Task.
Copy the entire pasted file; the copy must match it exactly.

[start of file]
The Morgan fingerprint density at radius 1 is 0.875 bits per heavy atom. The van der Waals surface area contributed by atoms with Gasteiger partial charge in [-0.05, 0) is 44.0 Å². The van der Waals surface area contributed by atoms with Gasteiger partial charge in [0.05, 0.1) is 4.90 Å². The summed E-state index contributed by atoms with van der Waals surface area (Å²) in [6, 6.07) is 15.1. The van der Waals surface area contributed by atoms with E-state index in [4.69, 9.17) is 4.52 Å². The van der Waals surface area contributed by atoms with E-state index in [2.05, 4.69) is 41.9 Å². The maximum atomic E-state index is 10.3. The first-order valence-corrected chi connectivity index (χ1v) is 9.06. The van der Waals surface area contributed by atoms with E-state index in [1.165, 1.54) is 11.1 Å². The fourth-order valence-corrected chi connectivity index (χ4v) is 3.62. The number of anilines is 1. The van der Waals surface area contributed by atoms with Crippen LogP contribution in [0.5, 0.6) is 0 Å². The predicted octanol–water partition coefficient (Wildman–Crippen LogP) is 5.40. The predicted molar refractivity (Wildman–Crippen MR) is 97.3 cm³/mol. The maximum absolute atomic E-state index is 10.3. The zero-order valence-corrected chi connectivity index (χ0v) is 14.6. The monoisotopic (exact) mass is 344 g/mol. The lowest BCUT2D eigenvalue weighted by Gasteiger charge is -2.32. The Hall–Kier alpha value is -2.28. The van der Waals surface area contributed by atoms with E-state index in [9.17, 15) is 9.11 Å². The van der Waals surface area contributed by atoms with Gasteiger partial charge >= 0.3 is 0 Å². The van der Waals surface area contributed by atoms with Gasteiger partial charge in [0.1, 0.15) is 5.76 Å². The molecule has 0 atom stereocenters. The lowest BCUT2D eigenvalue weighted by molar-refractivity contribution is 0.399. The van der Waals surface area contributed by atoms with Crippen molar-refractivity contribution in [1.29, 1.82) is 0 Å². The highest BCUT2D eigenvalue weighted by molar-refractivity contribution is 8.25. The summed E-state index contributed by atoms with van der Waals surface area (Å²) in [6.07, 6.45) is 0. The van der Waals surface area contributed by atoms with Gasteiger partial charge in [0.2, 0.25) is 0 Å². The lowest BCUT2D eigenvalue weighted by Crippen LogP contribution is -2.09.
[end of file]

The Morgan fingerprint density at radius 1 is 0.875 bits per heavy atom. The van der Waals surface area contributed by atoms with Gasteiger partial charge in [-0.05, 0) is 44.0 Å². The van der Waals surface area contributed by atoms with Gasteiger partial charge in [0.05, 0.1) is 4.90 Å². The summed E-state index contributed by atoms with van der Waals surface area (Å²) in [6, 6.07) is 15.1. The van der Waals surface area contributed by atoms with E-state index in [4.69, 9.17) is 4.52 Å². The van der Waals surface area contributed by atoms with E-state index in [2.05, 4.69) is 41.9 Å². The maximum atomic E-state index is 10.3. The first-order valence-corrected chi connectivity index (χ1v) is 9.06. The van der Waals surface area contributed by atoms with E-state index in [1.165, 1.54) is 11.1 Å². The fourth-order valence-corrected chi connectivity index (χ4v) is 3.62. The number of anilines is 1. The van der Waals surface area contributed by atoms with Crippen LogP contribution in [0.5, 0.6) is 0 Å². The predicted octanol–water partition coefficient (Wildman–Crippen LogP) is 5.40. The predicted molar refractivity (Wildman–Crippen MR) is 97.3 cm³/mol. The maximum absolute atomic E-state index is 10.3. The zero-order valence-corrected chi connectivity index (χ0v) is 14.6. The monoisotopic (exact) mass is 344 g/mol. The lowest BCUT2D eigenvalue weighted by Gasteiger charge is -2.32. The Hall–Kier alpha value is -2.28. The van der Waals surface area contributed by atoms with E-state index in [9.17, 15) is 9.11 Å². The van der Waals surface area contributed by atoms with Gasteiger partial charge >= 0.3 is 0 Å². The van der Waals surface area contributed by atoms with Gasteiger partial charge in [0.1, 0.15) is 5.76 Å². The molecule has 0 atom stereocenters. The lowest BCUT2D eigenvalue weighted by molar-refractivity contribution is 0.399. The van der Waals surface area contributed by atoms with Crippen molar-refractivity contribution in [1.29, 1.82) is 0 Å². The highest BCUT2D eigenvalue weighted by molar-refractivity contribution is 8.25. The summed E-state index contributed by atoms with van der Waals surface area (Å²) in [6.07, 6.45) is 0. The van der Waals surface area contributed by atoms with Gasteiger partial charge in [0.2, 0.25) is 0 Å². The lowest BCUT2D eigenvalue weighted by Crippen LogP contribution is -2.09.